Conclusion: throughout our reconstruction journey, we were able to relive one by one the elements of the observation of October 17, 1954, thanks to the Moon. The explanatory hypothesis proposed therefore proves to be correct and entirely satisfactory. It is normal that the witness did not recognize the Moon at the time: its sudden appearance along the way and its color reminiscent of that of fire are elements allowing to be mistaken. Nor should we forget the local context of the time: the day before the observation, in the village of Sinceny (crossed by our witness), a man had shot with a rifle at what he believed to be a Martian coming out of his flying saucer, but who was none other... than his neighbor repairing his car! Fortunately for him, he missed the bullets. The witness of Amigny-Rouy being a retired gendarme, he must certainly have heard of this affair. What reinforce the effect of surprise when the Moon appears? Our reconstruction showed that the sighting certainly took place a few minutes earlier than the schedule indicated by the witness. According to Charles Garreau, a gendarmerie report was written at the time. Despite some research, I could not find it. In a few months, the GEIPAN must put on line a good number of police reports drawn up during the 1954 wave. If we are lucky, the case of Amigny-Rouy could be part of the lot, thus offering us a description even more complete of the case.


Annex: for a better understanding of the route followed and the location of the photos taken, here is a detailed plan.


[Ref. emt1:] "BOB REKIN":

To obtain additional information on GEIPAN UAPs to confirm whether certain assumptions regarding C [unidentified] UAPs, I just got the book OVNI : Le premier dossier complet des rencontres rapprochées en France by Michel Figuet and Jean-Louis Ruchon.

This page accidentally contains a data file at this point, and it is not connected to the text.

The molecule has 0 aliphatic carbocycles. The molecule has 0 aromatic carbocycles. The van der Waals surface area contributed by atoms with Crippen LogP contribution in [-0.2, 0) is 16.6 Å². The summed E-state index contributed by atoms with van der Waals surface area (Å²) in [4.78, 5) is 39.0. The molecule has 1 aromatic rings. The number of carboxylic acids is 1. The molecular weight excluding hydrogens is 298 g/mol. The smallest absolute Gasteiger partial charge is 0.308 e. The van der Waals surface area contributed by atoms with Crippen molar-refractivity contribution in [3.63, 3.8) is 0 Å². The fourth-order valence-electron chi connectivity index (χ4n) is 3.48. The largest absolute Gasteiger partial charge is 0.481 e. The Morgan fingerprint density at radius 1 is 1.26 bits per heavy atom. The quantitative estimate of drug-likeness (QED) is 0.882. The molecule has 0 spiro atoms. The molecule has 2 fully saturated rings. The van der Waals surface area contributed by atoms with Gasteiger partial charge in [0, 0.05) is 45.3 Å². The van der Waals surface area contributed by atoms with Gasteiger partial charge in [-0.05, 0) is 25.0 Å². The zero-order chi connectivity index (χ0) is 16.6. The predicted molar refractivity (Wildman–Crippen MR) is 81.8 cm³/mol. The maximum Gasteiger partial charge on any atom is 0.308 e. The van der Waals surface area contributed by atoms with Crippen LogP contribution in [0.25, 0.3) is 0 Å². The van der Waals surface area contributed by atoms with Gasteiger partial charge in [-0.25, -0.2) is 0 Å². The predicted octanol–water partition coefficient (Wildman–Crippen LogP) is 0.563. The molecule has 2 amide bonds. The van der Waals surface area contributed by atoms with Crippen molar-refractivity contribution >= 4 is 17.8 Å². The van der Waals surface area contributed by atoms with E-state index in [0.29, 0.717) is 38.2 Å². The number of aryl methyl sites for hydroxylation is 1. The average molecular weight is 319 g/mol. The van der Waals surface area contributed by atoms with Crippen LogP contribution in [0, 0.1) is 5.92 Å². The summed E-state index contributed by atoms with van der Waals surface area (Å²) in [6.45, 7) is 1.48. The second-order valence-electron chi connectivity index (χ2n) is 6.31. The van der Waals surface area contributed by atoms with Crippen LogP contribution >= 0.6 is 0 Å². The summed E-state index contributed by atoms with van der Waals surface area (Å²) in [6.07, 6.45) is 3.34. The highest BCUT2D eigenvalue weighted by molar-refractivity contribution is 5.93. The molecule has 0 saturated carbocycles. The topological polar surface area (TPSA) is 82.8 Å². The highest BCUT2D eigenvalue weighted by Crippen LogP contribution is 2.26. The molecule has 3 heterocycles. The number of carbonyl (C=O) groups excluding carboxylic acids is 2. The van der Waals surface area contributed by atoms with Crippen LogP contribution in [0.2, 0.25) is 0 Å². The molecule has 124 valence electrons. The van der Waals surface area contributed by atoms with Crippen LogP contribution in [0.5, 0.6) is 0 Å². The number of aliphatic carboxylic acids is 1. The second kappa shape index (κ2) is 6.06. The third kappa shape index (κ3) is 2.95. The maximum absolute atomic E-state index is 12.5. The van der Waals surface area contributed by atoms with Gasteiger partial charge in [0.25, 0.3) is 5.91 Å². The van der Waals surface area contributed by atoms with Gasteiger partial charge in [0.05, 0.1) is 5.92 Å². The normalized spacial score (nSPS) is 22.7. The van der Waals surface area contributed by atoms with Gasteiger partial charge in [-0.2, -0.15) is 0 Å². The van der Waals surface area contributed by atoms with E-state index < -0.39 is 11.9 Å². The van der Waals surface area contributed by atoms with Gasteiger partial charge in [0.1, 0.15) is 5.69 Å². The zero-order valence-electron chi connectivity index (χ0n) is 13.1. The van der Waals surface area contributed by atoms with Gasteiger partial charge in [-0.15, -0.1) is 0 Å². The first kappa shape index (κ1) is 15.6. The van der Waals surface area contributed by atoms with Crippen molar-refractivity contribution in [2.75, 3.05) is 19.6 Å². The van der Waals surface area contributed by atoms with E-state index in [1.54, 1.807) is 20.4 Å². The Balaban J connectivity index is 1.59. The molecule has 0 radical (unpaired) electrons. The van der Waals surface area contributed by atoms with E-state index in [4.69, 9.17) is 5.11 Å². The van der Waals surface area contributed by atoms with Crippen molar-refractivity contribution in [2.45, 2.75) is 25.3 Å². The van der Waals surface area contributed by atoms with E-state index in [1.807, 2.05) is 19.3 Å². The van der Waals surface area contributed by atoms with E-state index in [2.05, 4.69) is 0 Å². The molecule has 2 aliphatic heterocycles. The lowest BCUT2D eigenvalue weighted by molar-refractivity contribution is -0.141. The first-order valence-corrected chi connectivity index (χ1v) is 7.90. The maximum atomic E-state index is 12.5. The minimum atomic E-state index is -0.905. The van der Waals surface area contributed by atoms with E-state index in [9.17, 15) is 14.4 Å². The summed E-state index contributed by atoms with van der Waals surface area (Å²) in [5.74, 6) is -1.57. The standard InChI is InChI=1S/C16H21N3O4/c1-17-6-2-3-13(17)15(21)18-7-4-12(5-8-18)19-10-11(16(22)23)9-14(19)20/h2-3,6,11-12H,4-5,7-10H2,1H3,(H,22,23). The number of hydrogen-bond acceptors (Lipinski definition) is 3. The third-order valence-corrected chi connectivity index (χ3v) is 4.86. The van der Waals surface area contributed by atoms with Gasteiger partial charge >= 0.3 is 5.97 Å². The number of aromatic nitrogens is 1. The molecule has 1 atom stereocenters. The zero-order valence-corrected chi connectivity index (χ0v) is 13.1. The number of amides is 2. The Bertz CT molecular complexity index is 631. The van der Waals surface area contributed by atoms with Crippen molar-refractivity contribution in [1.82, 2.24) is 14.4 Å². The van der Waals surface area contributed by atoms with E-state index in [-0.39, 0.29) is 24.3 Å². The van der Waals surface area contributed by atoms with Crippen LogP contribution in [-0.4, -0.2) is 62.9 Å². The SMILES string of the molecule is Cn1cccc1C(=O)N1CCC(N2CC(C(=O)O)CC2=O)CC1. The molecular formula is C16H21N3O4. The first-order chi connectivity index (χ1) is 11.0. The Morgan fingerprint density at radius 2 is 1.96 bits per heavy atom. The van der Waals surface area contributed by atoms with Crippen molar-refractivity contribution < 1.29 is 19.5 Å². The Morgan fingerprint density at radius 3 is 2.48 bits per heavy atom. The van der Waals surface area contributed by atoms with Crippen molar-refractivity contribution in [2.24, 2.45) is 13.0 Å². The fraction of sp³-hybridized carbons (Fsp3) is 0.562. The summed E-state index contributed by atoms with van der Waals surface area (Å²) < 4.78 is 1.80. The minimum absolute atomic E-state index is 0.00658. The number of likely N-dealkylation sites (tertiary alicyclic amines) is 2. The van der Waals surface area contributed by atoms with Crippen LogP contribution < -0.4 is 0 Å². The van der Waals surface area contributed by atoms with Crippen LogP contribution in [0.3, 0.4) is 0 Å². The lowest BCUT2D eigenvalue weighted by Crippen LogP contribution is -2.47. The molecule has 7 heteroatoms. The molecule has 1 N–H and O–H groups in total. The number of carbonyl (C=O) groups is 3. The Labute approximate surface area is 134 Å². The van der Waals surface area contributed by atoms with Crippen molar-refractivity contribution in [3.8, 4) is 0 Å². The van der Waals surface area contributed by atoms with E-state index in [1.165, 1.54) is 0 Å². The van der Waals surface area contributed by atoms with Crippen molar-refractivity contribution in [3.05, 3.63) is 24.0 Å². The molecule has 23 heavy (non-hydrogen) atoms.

Out of curiosity, I took a look at a few cases observed in the Aisne (what a funny idea, because I live there! [Laughing]). One case in particular caught my attention, because at reading, I suspected an astronomical mistake. This is the case of Amigny-Rouy, dated October 17, 1954.

The case is described on pages 181 and 182:

"October 17, 1954 10:30 p.m. Duration: 3 to 4 minutes Amigny-Rouy N7 02700 B4.

WITNESS. Gaston D. (retired gendarmerie sergeant)

OBSERVATION. A fireball of about 4 meters in diameter, which hovers, lands and takes off.

EVENTS. The witness comes from Chauny, arriving at the height of Amigny where there is a Calvary, he sees a ball of fire that seems to hover above the village, "as I advanced, the ball seemed to recede", he said.

After crossing an intersection, he saw the object land on the edge of a wood, at a place called "La Faye de Servais", about 200 meters from the road. The witness lost sight of the craft, and makes a U turn. Back to the level of the wood, he sees the luminous object rise and disappear in the direction of Beaufort la Fere.


NOTE. The witness recounted his adventure the next morning, to his colleagues at the police station in La Fere, but no trace was found at the scene.


SOURCES. C. and R. Garreau Lavier Face aux E.T., p. 199-200 "

The description (brief) of the phenomenon suggests a misinterpretation of the Moon, especially when it rises or sets: large luminous ball of a large diameter ("about 4 meters in diameter"), orange or red ("fireball ").